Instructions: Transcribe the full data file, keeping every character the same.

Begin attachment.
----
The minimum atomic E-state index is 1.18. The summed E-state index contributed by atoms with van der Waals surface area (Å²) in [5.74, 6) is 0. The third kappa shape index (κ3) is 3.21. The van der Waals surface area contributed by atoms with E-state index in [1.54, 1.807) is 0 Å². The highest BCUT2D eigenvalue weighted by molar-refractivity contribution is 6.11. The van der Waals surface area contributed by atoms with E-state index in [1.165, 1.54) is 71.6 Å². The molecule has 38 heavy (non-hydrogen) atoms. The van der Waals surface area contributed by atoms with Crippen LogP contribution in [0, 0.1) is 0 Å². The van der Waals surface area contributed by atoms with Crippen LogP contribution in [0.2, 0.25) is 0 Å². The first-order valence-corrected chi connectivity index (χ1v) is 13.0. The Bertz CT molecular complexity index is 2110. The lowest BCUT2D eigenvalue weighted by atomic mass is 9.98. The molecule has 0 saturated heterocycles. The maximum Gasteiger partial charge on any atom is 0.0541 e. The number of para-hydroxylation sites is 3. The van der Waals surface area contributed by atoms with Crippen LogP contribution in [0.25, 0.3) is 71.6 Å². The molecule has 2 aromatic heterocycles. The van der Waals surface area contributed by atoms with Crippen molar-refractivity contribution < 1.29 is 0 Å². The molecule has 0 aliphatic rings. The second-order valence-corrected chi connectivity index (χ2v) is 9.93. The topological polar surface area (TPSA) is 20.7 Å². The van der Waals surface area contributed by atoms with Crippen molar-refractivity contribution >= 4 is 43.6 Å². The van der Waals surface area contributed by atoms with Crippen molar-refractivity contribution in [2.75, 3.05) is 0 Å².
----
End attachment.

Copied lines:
The minimum atomic E-state index is 1.18. The summed E-state index contributed by atoms with van der Waals surface area (Å²) in [5.74, 6) is 0. The third kappa shape index (κ3) is 3.21. The van der Waals surface area contributed by atoms with E-state index in [1.54, 1.807) is 0 Å². The highest BCUT2D eigenvalue weighted by molar-refractivity contribution is 6.11. The van der Waals surface area contributed by atoms with E-state index in [1.165, 1.54) is 71.6 Å². The molecule has 38 heavy (non-hydrogen) atoms. The van der Waals surface area contributed by atoms with Crippen LogP contribution in [0, 0.1) is 0 Å². The van der Waals surface area contributed by atoms with Crippen LogP contribution in [0.2, 0.25) is 0 Å². The first-order valence-corrected chi connectivity index (χ1v) is 13.0. The Bertz CT molecular complexity index is 2110. The lowest BCUT2D eigenvalue weighted by atomic mass is 9.98. The molecule has 0 saturated heterocycles. The maximum Gasteiger partial charge on any atom is 0.0541 e. The number of para-hydroxylation sites is 3. The van der Waals surface area contributed by atoms with Crippen LogP contribution in [0.25, 0.3) is 71.6 Å². The molecule has 2 aromatic heterocycles. The van der Waals surface area contributed by atoms with Crippen molar-refractivity contribution < 1.29 is 0 Å². The molecule has 0 aliphatic rings. The second-order valence-corrected chi connectivity index (χ2v) is 9.93. The topological polar surface area (TPSA) is 20.7 Å². The van der Waals surface area contributed by atoms with Crippen molar-refractivity contribution >= 4 is 43.6 Å². The van der Waals surface area contributed by atoms with Crippen molar-refractivity contribution in [2.75, 3.05) is 0 Å².